Gaining back that spirit took longer than anticipated. I knew I needed to make a lot of life changes, and the first was location. As much as it broke my heart to leave all I loved at Creeds, I knew without a doubt I needed to find another window and leap through. This is what led me to Pennsylvania. Sometimes life has a funny way of coming around and just working out. This is one of these instances.
When I first began pursuing my masters in 2002, I was told I needed one more undergraduate math class before official matriculation, so I enrolled in a basic 3-credit algebra review course. This is where I met a hat-wearing nice guy, Scott. He was an electronic engineer working toward a secondary nursing degree. At the time, our relationship did not expand much outside of our class/peer friendship, and it did not last past the one semester. We exchanged email addresses, but had our own agenda and knew our paths were heading into two intensely different directions.
Fast-forward to the 2008-2009 school year in VB, and my life unravelling at lightening speed. Spirit crushed, working out of reflex, and admittedly in deep depression myself, I get an email from Scott. It was simple, just checking to see if you happened to have the same email address, but the most life altering email one could receive. After spending a couple of months simply catching up, I filled Scott in on some of my current problems and eventually opened up about everything. Not even my family knew half of what was going on in my world. Once things came to a head with unspeakable tragedy on July 1, 2009, I was told to simply pack and move to Pennsylvania.
I have taken leaps before, but this was a leap I felt I hardly deserved. This isn’t only an open window, it is an open window someone is guiding me to, and helping me on the other side. I knew in my heart it was right, and took the chance wholeheartedly, without looking back. I pursued my PA certification feverishly, and was able to move to York, PA and begin substituting by fall. Open opportunities are never just handed to you, so I wasn’t about to waste a second of the gift. I was determined to be back in my own classroom and hand delivered dozens of application packets before the start of the new school year, covering about a 40 mile radius. By the first school year’s end, I was in a long-term position, turned contract, with a primary school in Northeastern School District in the very backyard I moved to. I taught for two wonderful years at Conewago Elementary school in this placement as I worked to rebuild my spirit, inside and out.
These two years gave me true, everlasting friendships, a revived passion for educating, and a marriage to the man who helped me live again.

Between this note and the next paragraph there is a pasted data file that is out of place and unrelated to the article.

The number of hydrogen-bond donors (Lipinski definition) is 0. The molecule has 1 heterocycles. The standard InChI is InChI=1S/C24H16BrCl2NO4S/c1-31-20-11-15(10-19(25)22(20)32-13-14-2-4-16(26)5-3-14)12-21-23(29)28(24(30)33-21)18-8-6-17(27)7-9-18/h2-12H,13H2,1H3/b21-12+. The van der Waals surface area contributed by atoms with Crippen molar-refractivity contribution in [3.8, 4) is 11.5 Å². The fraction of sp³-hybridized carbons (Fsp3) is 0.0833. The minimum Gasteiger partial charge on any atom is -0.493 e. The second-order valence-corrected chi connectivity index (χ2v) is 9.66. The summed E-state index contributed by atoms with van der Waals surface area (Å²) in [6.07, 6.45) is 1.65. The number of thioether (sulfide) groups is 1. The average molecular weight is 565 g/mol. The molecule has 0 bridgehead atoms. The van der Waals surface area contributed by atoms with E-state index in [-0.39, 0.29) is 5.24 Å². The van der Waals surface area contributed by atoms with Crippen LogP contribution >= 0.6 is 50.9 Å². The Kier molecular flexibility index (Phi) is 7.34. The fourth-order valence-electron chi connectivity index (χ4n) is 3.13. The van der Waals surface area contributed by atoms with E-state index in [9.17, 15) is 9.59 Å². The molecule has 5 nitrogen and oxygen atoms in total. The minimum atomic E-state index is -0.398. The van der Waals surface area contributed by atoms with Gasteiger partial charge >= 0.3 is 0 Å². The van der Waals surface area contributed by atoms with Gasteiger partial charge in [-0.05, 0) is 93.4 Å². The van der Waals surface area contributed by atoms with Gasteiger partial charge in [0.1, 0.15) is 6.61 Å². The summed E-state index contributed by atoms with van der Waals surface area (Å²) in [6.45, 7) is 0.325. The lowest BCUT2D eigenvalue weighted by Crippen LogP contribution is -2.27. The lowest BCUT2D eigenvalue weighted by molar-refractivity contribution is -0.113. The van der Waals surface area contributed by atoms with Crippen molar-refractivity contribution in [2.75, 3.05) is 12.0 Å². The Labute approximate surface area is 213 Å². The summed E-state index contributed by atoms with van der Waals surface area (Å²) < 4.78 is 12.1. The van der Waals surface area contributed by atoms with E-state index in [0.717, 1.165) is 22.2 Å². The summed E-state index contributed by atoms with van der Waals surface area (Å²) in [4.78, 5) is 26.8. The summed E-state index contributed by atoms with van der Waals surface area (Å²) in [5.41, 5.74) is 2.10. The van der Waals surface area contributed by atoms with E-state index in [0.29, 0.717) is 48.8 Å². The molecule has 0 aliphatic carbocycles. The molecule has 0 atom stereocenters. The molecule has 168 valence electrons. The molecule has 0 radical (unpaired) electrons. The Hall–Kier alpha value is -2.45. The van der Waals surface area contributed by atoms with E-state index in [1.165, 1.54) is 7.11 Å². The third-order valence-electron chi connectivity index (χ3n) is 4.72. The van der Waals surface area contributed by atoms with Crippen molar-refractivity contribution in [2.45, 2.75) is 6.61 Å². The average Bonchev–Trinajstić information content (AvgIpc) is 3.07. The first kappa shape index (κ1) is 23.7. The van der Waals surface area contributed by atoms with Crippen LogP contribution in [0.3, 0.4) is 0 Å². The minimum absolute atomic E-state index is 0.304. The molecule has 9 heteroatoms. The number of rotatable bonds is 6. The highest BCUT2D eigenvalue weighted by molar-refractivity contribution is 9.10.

As with any big ups, come some downs. In March of 2012, I was called into the principal’s office during instructional hours to meet with the Superintendent. With the company of my principal and human resources, I was told that due to budgetary troubles in the district, I would be “released” from my position at the end of the school year. Until this time, I had never heard of the term released so I needed to have all of this explained. Since I was not tenured, I could not be put on a call-back list. Should a position happen to open back up, I would need to apply, interview, and fight for it with all the other released teachers.
Two years of finding myself, and rebuilding my vigor came down to those few minutes in that small, closed office. All I could do was accept the news. Instead of taking the offer to go home for the day, I did the only thing I could do – went back to my room and taught my kids. Over the next couple of months I heard encouraging things like, “Don’t worry, you will find another job fast,” “You can still sub here, and something will open up if you hang tight.” But I knew it was time for a new chapter. My husband too. He applied for a position about two hours north and accepted a new job the day I received my final Board letter terminating my employment. It was summer time, and time to move on.
As devastating as it all was in some ways, I cannot help but look at the whole experience as a gift to help me find all the right ways to plant my feet back under me. The kids I taught, I loved and cherished. The friends I met, I learned from and embraced. The husband I now had, has made me whole (perhaps for the first time ever). All I needed to do, was find another classroom to call home.
My husband and I had a lot of work ahead of us. He owned the townhouse we lived in in York, but started his new job right away, and I needed to job hunt. We lived partially in York, part-time up north and the transition was not an easy one. From June to August he started a new job, we sold the townhouse, we lived at a campground out of suitcases during the week and worked to close out York on the weekends, I went on multiple interviews, and spread out application packets to every district in a 40 mile radius (again). Then, finally, I received a contract offer, and we bought our first house together. Yet another worth-while whirlwind!